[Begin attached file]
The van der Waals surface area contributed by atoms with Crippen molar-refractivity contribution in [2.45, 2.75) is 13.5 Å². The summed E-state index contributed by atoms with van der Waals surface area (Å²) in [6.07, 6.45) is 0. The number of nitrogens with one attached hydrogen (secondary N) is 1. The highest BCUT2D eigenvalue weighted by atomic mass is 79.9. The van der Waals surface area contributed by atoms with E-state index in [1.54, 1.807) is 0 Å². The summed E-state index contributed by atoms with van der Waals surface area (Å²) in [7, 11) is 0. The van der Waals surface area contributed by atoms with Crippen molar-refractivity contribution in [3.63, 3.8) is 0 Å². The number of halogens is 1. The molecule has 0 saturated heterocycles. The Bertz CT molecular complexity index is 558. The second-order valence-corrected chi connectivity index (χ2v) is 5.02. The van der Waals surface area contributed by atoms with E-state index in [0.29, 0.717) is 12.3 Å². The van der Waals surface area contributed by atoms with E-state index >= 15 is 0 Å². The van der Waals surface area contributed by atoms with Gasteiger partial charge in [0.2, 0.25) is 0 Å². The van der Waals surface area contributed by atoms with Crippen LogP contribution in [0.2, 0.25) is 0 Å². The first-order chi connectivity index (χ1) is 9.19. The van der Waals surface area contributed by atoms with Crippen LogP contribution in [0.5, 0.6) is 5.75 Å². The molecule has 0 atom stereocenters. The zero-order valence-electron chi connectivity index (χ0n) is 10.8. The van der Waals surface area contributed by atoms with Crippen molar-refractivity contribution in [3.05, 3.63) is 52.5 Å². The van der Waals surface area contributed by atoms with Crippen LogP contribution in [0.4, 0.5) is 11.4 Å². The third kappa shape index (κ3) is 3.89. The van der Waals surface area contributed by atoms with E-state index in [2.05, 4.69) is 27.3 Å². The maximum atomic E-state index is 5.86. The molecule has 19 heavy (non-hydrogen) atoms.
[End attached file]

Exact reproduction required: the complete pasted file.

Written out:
The van der Waals surface area contributed by atoms with Crippen molar-refractivity contribution in [2.45, 2.75) is 13.5 Å². The summed E-state index contributed by atoms with van der Waals surface area (Å²) in [6.07, 6.45) is 0. The number of nitrogens with one attached hydrogen (secondary N) is 1. The highest BCUT2D eigenvalue weighted by atomic mass is 79.9. The van der Waals surface area contributed by atoms with E-state index in [1.54, 1.807) is 0 Å². The summed E-state index contributed by atoms with van der Waals surface area (Å²) in [7, 11) is 0. The van der Waals surface area contributed by atoms with Crippen molar-refractivity contribution in [3.63, 3.8) is 0 Å². The number of halogens is 1. The molecule has 0 saturated heterocycles. The Bertz CT molecular complexity index is 558. The second-order valence-corrected chi connectivity index (χ2v) is 5.02. The van der Waals surface area contributed by atoms with E-state index in [0.29, 0.717) is 12.3 Å². The van der Waals surface area contributed by atoms with E-state index >= 15 is 0 Å². The van der Waals surface area contributed by atoms with Gasteiger partial charge in [0.2, 0.25) is 0 Å². The van der Waals surface area contributed by atoms with Crippen LogP contribution in [0.2, 0.25) is 0 Å². The first-order chi connectivity index (χ1) is 9.19. The van der Waals surface area contributed by atoms with Crippen LogP contribution in [0.5, 0.6) is 5.75 Å². The molecule has 0 atom stereocenters. The zero-order valence-electron chi connectivity index (χ0n) is 10.8. The van der Waals surface area contributed by atoms with Crippen molar-refractivity contribution in [3.05, 3.63) is 52.5 Å². The van der Waals surface area contributed by atoms with Crippen LogP contribution in [0.4, 0.5) is 11.4 Å². The third kappa shape index (κ3) is 3.89. The van der Waals surface area contributed by atoms with E-state index in [2.05, 4.69) is 27.3 Å². The maximum atomic E-state index is 5.86. The molecule has 19 heavy (non-hydrogen) atoms.